I recently wrote an implementation of the Soundex Algorithm which attempts to assign the same encoding to words which are pronounced the same but spelled differently. In this post I’ll cover the Levenshtein Word Distance algorithm which is a related concept measuring the “cost” of transforming one word into another by totalling the number of letters which need to be inserted, deleted or substituted.
The Levenshtein Word Distance has a fairly obvious use in helping spell checkers decided which words to suggest as alternatives to mis-spelled words: if the distance is low between a mis-spelled word and an actual word then it is likely that word is what the user intended to type. However, it can be used in any situation where strings of characters need to be compared, such as DNA matching.
The Levenshtein Word Distance
I usually leave the program’s output until near the end of each post but this time I’ll put it up front as it is the easiest way of showing how the algorithm works. I’ll actually show two program outputs, the first being after the required data structure has been initialized but before the algorithm has been run, and the second after the algorithm has been run.
Here we have a hypothetical situation where somebody has typed “banama” and we want to see how close it is to “banana”. The source word “banama” is shown down the left and the target word “banana” is along the top. We also have a grid of integers with one more row than the number of letters in the source, and one more column than the number of letters in the target.
Most values are initially set to 0, but the first row of numbers represent the cumulative number of letters which need to be inserted to form the target, and the first column shows the cumulative number of deletions to remove the source. In other words, to transform “banama” into “banana” you could delete six letters and insert six more. Obviously that’s not the most efficient way though as only one operation needs to be done, the substitution of the “m” with an “n”. Let’s now look at the program output after the algorithm has been run.
All the other numbers have been filled in, and the number in the bottom right is the total cost of transforming “banama” to “banana” using the minimum number of operations, in this case 1.
The values for each of the 36 numbers initialized to 0 are calculated as follows:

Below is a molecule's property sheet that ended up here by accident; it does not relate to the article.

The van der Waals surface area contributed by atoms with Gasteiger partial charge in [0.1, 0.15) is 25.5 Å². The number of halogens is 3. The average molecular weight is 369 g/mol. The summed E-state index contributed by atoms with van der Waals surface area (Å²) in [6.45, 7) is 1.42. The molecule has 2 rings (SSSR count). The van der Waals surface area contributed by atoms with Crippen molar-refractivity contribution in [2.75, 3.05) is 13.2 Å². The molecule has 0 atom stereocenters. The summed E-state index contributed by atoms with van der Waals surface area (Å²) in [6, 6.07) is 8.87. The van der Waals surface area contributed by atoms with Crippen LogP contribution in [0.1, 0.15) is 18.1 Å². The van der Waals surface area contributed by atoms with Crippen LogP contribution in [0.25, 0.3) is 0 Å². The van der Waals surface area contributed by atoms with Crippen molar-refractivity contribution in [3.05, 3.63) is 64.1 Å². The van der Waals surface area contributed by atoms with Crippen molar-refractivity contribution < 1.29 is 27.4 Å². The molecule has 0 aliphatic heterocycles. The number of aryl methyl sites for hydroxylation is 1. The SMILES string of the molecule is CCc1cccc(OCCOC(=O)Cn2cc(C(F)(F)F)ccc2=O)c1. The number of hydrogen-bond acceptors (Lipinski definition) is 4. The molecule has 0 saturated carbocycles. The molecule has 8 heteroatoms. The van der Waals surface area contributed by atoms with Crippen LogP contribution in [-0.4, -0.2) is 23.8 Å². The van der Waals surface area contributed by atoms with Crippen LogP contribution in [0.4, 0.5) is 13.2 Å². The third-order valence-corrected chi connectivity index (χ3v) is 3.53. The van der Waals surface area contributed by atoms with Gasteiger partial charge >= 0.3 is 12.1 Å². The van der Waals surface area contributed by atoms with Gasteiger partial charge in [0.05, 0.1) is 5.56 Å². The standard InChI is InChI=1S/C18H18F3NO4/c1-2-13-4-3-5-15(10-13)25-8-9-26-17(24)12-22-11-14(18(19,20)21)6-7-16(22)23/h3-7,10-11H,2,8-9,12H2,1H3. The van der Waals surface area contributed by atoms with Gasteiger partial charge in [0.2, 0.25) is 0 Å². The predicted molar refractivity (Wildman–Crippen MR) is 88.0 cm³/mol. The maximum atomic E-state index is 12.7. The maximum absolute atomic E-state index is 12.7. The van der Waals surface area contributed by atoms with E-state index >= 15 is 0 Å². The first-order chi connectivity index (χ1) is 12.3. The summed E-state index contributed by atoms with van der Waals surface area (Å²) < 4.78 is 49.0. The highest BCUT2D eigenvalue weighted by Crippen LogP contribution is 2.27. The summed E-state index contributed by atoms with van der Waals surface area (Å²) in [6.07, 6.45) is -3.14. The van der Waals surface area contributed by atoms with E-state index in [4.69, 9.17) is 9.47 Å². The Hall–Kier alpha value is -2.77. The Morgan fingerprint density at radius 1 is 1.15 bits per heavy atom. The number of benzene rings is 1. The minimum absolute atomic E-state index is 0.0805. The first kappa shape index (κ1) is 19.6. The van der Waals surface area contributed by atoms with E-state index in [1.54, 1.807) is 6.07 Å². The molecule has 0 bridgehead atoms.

- Find the value diagonally top-left and if the corresponding letters are different add 1 (substitution cost)
- Find the value above and add 1 (deletion cost)
- Find the value to the left and add 1 (insertion cost)
- Set the current value to the lowest of the above three values
For this project I will use 1 as the “cost” of all three possible operations: substitution, insertion and deletion. However, this is not mandatory and in some circumstances different costs might be considered appropriate. For example in a spell checker you might feel someone is more likely to type the wrong letter than to miss out a letter or type an extra letter. Setting the insert and delete cost to > 1 will therefore make words with the same number of letters more likely to be suggested as alternatives than words where inserts or deletes are required.
The overall plan of the implemention of Levenshtein’s Word Distance should now be clear — given two words we just need to create a suitably sized 2D list, initialize the numbers and then iterate the rows and columns, setting the elements to their final values.
This project consists of two files which you can clone or download from the Github repository.
This is the first file.
__init__ method simply creates a few attributes in our class with default values.
calculate method is central to this whole project, and after calling
__init_grid it iterates the source word letters and then the target word letters in a nested loop. Within the inner loop it calculates the substitution, deletion and insertion cost according to the rules described above, finally setting the grid value to the minimum of these. After the loop we set the minimum cost to the bottom right value.
print_grid method is necessarily rather fiddly, and prints the words and grid in the format shown above. The separate
print_cost method is much simpler and just prints the cost with a suitable message, or a warning if it has not yet been calculated.
__init_grid function called in calculate firstly empties the grid for those circumstances where we are reusing the object. It then loops the rows and columns, setting the first values to 1, 2, 3… and the rest to 0. Finally minimum_cost is set to -1 as an indicator that the costs have not yet been calculated, and is used in print_cost.
Let’s now move on to main.py.
Firstly we create two lists of word pairs to run the algorithm on, and then create a
Levenshtein object. Then we iterate the lists, setting the words and calling the methods.
Run the code with this command.
I have already included the banama/banana output above so won’t repeat it here. The word distance there was 1, so banana easily qualifies as a sensible suggestion if somebody mis-types banama. However, if you typed banama you wouldn’t expect your word processor to suggest elephant, so let’s try those two words.
The word distance here is 7 as banama needs to be almost completely re-typed to get to elephant. Clearly not a valid alternative.
Finally levinstein/levenshtein. One substitution and one insertion give us a word distance of 2, also a sensible suggestion. You would probably consider word distances of 2 or perhaps 3 to be reasonable for alternative suggestions, but no more.